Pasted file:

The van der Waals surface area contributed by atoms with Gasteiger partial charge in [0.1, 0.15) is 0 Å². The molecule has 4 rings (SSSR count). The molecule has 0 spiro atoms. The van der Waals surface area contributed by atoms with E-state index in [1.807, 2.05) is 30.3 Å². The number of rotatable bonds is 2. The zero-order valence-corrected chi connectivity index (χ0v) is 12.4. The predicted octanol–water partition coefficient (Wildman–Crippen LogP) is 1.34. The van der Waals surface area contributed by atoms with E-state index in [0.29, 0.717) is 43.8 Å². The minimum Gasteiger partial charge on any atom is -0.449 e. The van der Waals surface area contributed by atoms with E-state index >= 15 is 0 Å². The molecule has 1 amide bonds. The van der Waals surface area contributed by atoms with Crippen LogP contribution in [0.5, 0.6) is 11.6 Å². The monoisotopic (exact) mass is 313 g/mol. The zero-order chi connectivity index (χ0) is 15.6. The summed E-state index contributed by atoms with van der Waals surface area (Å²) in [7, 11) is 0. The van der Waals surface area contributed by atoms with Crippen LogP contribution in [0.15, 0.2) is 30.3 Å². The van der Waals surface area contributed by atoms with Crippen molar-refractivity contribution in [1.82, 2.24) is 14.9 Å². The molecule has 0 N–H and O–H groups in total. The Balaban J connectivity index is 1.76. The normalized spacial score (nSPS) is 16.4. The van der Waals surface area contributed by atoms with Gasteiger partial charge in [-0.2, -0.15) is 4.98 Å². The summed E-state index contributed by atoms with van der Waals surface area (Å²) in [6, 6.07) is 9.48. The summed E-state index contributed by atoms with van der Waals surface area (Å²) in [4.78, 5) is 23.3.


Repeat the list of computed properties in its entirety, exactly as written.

The van der Waals surface area contributed by atoms with Gasteiger partial charge in [0.1, 0.15) is 0 Å². The molecule has 4 rings (SSSR count). The molecule has 0 spiro atoms. The van der Waals surface area contributed by atoms with E-state index in [1.807, 2.05) is 30.3 Å². The number of rotatable bonds is 2. The zero-order valence-corrected chi connectivity index (χ0v) is 12.4. The predicted octanol–water partition coefficient (Wildman–Crippen LogP) is 1.34. The van der Waals surface area contributed by atoms with E-state index in [0.29, 0.717) is 43.8 Å². The minimum Gasteiger partial charge on any atom is -0.449 e. The van der Waals surface area contributed by atoms with E-state index >= 15 is 0 Å². The molecule has 1 amide bonds. The van der Waals surface area contributed by atoms with Crippen LogP contribution in [0.5, 0.6) is 11.6 Å². The monoisotopic (exact) mass is 313 g/mol. The zero-order chi connectivity index (χ0) is 15.6. The summed E-state index contributed by atoms with van der Waals surface area (Å²) in [7, 11) is 0. The van der Waals surface area contributed by atoms with Crippen LogP contribution in [0.15, 0.2) is 30.3 Å². The van der Waals surface area contributed by atoms with Crippen molar-refractivity contribution in [1.82, 2.24) is 14.9 Å². The molecule has 0 N–H and O–H groups in total. The Balaban J connectivity index is 1.76. The normalized spacial score (nSPS) is 16.4. The van der Waals surface area contributed by atoms with Gasteiger partial charge in [-0.2, -0.15) is 4.98 Å². The summed E-state index contributed by atoms with van der Waals surface area (Å²) in [6, 6.07) is 9.48. The summed E-state index contributed by atoms with van der Waals surface area (Å²) in [4.78, 5) is 23.3.